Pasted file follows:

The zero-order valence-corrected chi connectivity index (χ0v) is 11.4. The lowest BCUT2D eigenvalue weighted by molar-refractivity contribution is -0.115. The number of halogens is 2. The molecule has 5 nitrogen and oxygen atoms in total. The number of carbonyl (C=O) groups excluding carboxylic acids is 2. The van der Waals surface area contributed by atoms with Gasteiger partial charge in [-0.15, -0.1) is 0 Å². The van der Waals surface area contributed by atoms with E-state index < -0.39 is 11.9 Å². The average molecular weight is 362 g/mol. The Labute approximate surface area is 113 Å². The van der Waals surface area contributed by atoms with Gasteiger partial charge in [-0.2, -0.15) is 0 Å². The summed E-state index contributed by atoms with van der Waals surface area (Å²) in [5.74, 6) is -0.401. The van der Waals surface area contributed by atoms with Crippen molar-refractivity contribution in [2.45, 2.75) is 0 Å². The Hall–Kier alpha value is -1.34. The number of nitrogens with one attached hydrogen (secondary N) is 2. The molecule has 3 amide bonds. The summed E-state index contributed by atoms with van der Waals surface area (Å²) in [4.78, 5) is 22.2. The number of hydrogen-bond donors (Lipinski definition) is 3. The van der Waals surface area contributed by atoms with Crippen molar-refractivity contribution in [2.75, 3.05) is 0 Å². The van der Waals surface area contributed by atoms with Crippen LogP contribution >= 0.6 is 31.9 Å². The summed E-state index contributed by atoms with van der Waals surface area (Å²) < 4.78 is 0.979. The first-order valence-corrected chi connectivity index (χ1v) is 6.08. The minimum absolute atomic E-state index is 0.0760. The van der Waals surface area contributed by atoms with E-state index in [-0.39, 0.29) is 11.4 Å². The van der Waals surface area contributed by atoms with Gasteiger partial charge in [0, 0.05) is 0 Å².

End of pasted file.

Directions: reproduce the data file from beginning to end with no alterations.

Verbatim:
The zero-order valence-corrected chi connectivity index (χ0v) is 11.4. The lowest BCUT2D eigenvalue weighted by molar-refractivity contribution is -0.115. The number of halogens is 2. The molecule has 5 nitrogen and oxygen atoms in total. The number of carbonyl (C=O) groups excluding carboxylic acids is 2. The van der Waals surface area contributed by atoms with Gasteiger partial charge in [-0.15, -0.1) is 0 Å². The van der Waals surface area contributed by atoms with E-state index < -0.39 is 11.9 Å². The average molecular weight is 362 g/mol. The Labute approximate surface area is 113 Å². The van der Waals surface area contributed by atoms with Gasteiger partial charge in [-0.2, -0.15) is 0 Å². The summed E-state index contributed by atoms with van der Waals surface area (Å²) in [5.74, 6) is -0.401. The van der Waals surface area contributed by atoms with Crippen molar-refractivity contribution in [2.45, 2.75) is 0 Å². The Hall–Kier alpha value is -1.34. The number of nitrogens with one attached hydrogen (secondary N) is 2. The molecule has 3 amide bonds. The summed E-state index contributed by atoms with van der Waals surface area (Å²) in [4.78, 5) is 22.2. The number of hydrogen-bond donors (Lipinski definition) is 3. The van der Waals surface area contributed by atoms with Crippen molar-refractivity contribution in [2.75, 3.05) is 0 Å². The van der Waals surface area contributed by atoms with Crippen LogP contribution >= 0.6 is 31.9 Å². The summed E-state index contributed by atoms with van der Waals surface area (Å²) < 4.78 is 0.979. The first-order valence-corrected chi connectivity index (χ1v) is 6.08. The minimum absolute atomic E-state index is 0.0760. The van der Waals surface area contributed by atoms with E-state index in [-0.39, 0.29) is 11.4 Å². The van der Waals surface area contributed by atoms with Gasteiger partial charge in [0, 0.05) is 0 Å².